Why are Candida Infections so Commonly Misdiagnosed?
Candida albicans is the yeast organism that lives naturally within the human body – every human body. With all the talk of probiotics, most people understand that there is a natural balance of good and bad bacteria in the body. There is also a balance between Candida albicans and healthy bacteria. The following are some of the most common misconceptions about Candida yeast, causing serious infections to be overlooked or misdiagnosed.
Candida vs. the Vaginal Yeast Infection
Many people hear the word yeast and think immediately of the vaginal yeast infection, the most commonly referred to “yeast infection” issue out there. Yes, the Candida albicans yeast organism contributes to the development of the vaginal yeast infection, but that’s only one of the types of infection you can develop – certainly not the only. Other common yeast infections include oral thrush, jock itch, toenail fungus, and fungal skin infections. Things like leaky gut syndrome are also linked to but not necessarily always contributed properly to Candida.
Candida and the Immune System
Another huge problem is that medical doctors tend to brush off the idea of chronic Candida overgrowths. While many do believe in the existence of systemic candidiasis, this particular term only applies to people who develop fungal problems in conjunction with a major diagnosis impacting the immune system. AIDS is one such condition. The immune system is also severely compromised after radiation and chemotherapy treatments for cancer. Systemic candida can affect the brain, liver, lungs and other organs and is a condition that needs to be taken very seriously.
A general candida overgrowth isn’t labeled as systemic candida but it can definitely have huge impacts on the body – ranging from the symptoms of depression and anxiety to fatigue, gastrointestinal difficulties, and heart arrhythmias to urinary tract symptoms, vision problems, headaches, and menstrual problems.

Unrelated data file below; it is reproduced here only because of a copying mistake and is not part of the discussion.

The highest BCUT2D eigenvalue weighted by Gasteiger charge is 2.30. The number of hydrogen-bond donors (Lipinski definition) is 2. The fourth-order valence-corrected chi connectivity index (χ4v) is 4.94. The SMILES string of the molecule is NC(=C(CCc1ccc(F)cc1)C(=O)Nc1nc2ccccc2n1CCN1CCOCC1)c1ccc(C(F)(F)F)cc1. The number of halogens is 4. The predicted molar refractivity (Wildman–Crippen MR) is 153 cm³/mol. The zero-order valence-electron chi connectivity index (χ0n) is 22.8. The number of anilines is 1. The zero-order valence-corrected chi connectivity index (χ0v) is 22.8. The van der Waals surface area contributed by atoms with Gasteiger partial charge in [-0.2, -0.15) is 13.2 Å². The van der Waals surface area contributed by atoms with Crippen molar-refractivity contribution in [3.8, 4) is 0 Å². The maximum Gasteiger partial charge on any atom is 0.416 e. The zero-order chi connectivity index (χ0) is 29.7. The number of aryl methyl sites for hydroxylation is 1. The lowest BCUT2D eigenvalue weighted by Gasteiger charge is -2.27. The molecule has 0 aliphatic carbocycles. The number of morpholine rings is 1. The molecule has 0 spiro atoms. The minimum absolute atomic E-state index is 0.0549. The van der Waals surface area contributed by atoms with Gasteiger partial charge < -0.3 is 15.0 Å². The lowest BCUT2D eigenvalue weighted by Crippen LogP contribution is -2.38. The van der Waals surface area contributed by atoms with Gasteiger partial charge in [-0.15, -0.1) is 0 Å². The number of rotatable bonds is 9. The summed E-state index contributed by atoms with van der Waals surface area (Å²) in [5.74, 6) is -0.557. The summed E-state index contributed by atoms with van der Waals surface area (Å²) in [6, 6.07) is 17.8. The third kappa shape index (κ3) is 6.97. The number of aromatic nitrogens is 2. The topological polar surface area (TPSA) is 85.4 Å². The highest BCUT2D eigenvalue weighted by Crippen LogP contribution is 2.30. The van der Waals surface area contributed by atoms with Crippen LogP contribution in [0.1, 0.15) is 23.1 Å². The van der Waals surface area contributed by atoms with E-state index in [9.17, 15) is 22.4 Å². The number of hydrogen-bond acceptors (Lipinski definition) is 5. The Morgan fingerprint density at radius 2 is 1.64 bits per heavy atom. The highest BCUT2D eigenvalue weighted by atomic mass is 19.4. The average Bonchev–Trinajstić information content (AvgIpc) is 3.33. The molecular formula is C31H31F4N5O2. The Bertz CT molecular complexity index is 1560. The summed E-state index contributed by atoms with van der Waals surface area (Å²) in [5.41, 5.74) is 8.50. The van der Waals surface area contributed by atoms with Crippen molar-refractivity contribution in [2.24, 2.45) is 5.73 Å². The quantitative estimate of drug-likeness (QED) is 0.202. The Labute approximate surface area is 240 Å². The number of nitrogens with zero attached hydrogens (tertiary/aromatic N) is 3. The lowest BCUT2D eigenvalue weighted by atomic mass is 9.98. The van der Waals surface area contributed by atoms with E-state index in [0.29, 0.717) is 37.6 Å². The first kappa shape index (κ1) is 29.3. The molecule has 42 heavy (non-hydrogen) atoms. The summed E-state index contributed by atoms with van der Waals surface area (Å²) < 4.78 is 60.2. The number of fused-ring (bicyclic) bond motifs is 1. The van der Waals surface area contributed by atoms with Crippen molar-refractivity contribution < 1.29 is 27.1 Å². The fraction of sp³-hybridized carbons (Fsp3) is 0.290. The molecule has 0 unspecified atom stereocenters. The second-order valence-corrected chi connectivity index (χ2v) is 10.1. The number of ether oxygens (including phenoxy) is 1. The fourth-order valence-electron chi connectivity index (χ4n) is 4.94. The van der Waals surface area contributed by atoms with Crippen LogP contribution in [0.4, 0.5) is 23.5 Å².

Misdiagnosis, Antibiotics, and Candida
Let’s say you’re showing signs of a urinary tract infection. You feel tired, have headaches have trouble urinating, feel that tell-tale burning sensation, and more. The symptoms seem to fit those of a UTI. Let’s take a step back and look at the whole picture, though. You had a vaginal yeast infection (or jock itch, for the men), a few weeks before. You constantly feel bloated. You crave carbs and sugars, too. The symptoms don’t seem related, so you don’t mention them to your doctor.
Your doctor prescribes antibiotics for the assumed UTI (and in reality you really do have a UTI). As time progresses, the UTI clears up, but you generally begin to feel worse. You have another yeast infection, you’re tired and groggy, and you have digestive issues. Everyone tells you to take a probiotic because you need to replace the “good bacteria” the antibiotics destroyed. That’s partially true, but when the good and bad bacteria were attacked by the antibiotic, the balance of Candida to good bacteria was disturbed and the Candida albicans organism grew rapidly. You now have a Candida overgrowth.
Antibiotics and probiotics won’t cure a Candida infection. As a matter of fact, your doctor may continue to misdiagnose you because of your other symptoms. You need to take all of your symptoms into consideration together and then ask your doctor for additional testing.
So What Can You Do?
First of all, make sure you receive a Candida test. There are several options but the most common are the Candida-5 blood test and the spit test. Your doctor can order the blood test, formally referred to as the CanDia5 test, or you can order it yourself online. This test will look for not only Candida albicans, but for other forms of candida as well.
The spit test can easily be done at home and should be done first thing in the morning, before you eat or drink anything. Grab a glass of water and spit into it. Check back every 15 minutes for an hour. If the spit is floating at the top of the glass, you don’t have Candida. If stringy legs are starting to reach down into the glass, you likely do have an infection.
Talking to Your Doctor
Talk to your doctor to make sure you are properly diagnosed. While you may have some other conditions that need to be treated, Candida albicans overgrowths need a combination of probiotics, anti-fungals, and a proper Candida diet protocol. Don’t allow yourself to be misdiagnosed time after time, and don’t allow your doctor to prescribe more than one round of antibiotics for any given condition without questioning why you aren’t getting better. Your health is in your hands.